Dool and wae for the order sent our lads to the Border!
  The English, for ance, by guile wan the day;
The Flowers of the Forest, that fought aye the foremost,
  The prime of our land, lie cauld in the clay.

We'll hear nae mair lilting at our ewe-milking;
  Women and bairns are heartless and wae;
Sighing and moaning on ilka green loaning—
  The Flowers of the Forest are a' wede away.


I didn't get out much on Tuesday because of all the work I have to get done before Thanksgiving! I did finish my write-up of Next Gen's terrible "Genesis," but I'll post it tomorrow, since I usually post Trek retro reviews on Friday (I missed last week because of Harry Potter and I'll miss this week because of the holiday so I'm posting in the middle -- if nobody reads my review or ever watches this episode again, no big loss). I had loads of laundry to fold, so I put on Away We Go, which I had mistakenly believed was a quirky comedy. (Maya Rudolph's husband has the same name as mine, though not in the film, so I was expecting to identify with her, ha.) It's actually quite serious and sad in parts, though excellent, with great acting and a screenplay full of interesting little surprises. There are some nice comic moments, many of which belong to Allison Janney and Maggie Gyllenhaal as two of the nutty old friends/relatives the main characters meet as they go off in search of an extended family for the baby they're expecting. I highly recommend the movie, but don't blame me if it makes you cry.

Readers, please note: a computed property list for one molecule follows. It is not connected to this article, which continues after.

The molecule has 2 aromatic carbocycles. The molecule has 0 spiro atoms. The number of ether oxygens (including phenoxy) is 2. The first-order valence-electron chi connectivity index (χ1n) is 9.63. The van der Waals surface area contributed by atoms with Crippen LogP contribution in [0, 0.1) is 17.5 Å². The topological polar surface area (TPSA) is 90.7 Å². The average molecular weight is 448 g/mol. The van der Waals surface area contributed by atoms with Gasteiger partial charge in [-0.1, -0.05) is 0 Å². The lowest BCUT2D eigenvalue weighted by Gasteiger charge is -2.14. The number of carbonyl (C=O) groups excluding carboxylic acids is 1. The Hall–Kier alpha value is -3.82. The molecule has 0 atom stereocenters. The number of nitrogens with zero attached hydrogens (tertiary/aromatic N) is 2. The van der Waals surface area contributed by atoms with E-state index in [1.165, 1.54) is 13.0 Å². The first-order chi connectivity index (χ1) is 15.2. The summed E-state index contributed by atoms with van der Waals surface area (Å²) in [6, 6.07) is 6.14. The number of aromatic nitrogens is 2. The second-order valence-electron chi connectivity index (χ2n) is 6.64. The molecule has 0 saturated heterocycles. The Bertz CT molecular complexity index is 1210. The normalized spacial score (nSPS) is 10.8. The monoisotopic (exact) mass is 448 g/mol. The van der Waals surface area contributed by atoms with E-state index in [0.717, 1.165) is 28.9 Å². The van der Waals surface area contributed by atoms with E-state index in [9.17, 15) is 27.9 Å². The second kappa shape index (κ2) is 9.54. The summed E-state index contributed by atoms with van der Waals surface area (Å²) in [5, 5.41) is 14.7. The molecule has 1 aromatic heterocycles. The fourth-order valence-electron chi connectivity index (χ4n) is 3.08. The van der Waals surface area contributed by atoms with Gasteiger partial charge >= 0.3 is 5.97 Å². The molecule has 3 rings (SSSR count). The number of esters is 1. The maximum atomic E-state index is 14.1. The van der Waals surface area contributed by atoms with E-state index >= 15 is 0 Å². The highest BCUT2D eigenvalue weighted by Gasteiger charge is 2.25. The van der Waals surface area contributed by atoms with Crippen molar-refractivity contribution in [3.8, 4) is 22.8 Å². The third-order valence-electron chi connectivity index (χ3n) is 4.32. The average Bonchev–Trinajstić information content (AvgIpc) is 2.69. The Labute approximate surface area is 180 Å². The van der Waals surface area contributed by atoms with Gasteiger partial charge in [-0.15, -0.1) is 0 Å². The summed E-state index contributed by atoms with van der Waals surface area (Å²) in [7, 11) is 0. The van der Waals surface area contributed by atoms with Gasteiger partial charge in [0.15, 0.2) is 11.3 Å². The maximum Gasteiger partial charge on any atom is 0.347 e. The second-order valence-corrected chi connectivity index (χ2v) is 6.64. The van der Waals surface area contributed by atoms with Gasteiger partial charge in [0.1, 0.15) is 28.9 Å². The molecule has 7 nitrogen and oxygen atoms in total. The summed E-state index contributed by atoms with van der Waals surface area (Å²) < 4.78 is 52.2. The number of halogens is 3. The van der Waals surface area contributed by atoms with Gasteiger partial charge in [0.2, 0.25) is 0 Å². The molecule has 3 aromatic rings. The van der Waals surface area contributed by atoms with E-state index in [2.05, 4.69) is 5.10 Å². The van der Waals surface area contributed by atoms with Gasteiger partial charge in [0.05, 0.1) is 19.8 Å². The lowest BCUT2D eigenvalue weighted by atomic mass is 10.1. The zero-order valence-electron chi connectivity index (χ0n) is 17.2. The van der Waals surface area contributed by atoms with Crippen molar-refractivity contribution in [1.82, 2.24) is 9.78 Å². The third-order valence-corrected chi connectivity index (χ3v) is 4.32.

Adam had tennis in the late afternoon and we braved horrific traffic to get him there -- it took me 25 minutes to drive perhaps a mile and a quarter from my house and back -- thankfully Paul picked him up so I could take a much-needed walk. We all watched Glee, which I enjoyed in a fairly superficial way. Carol Burnett is always a pleasure to see but was seriously under-used, the Nazi-hunting jokes got old very fast, and in the end I felt like the entire idea that Nazi-hunting had ever been necessary was being ridiculed, which pissed me off, particularly with the crack about wanting to send Sue to Israel. The storyline was much kinder to Kurt and Finn, but what else is new...the show is always kinder to the boys. It's ridiculous that Kurt didn't get a substantial solo at his own father's wedding; at least the show is taking his bullying seriously. Then we watched The Sarah Jane Adventures' "Lost In Time," which was a bit uneven -- fairly tame ghost story, Nazis too stupid to be believed, lovely Lady Jane Grey -- but pleasant, though I'm a little bummed at how much of this season has involved the group not working together so much as each off on their own adventures.

A zebra shark swims in the large central salt water pool at the National Aquarium.

During the dolphin show, the dolphins born at the aquarium play with balls, frisbees, hoops, and other interactive toys...

...and mimic the trainers' behaviors like turning in circles, waving, and posing.

Paul's brother Jon's son Noah admires a pig-nosed turtle, and possibly his own reflection, in the Australia region of the aquarium.

A poisonous death adder hides under the leaves in the same regional exhibit...

...and a crocodile appears unimpressed at smiling visitors.

In the upper levels of the large round salt water tank, a moray eel watches fish swim by...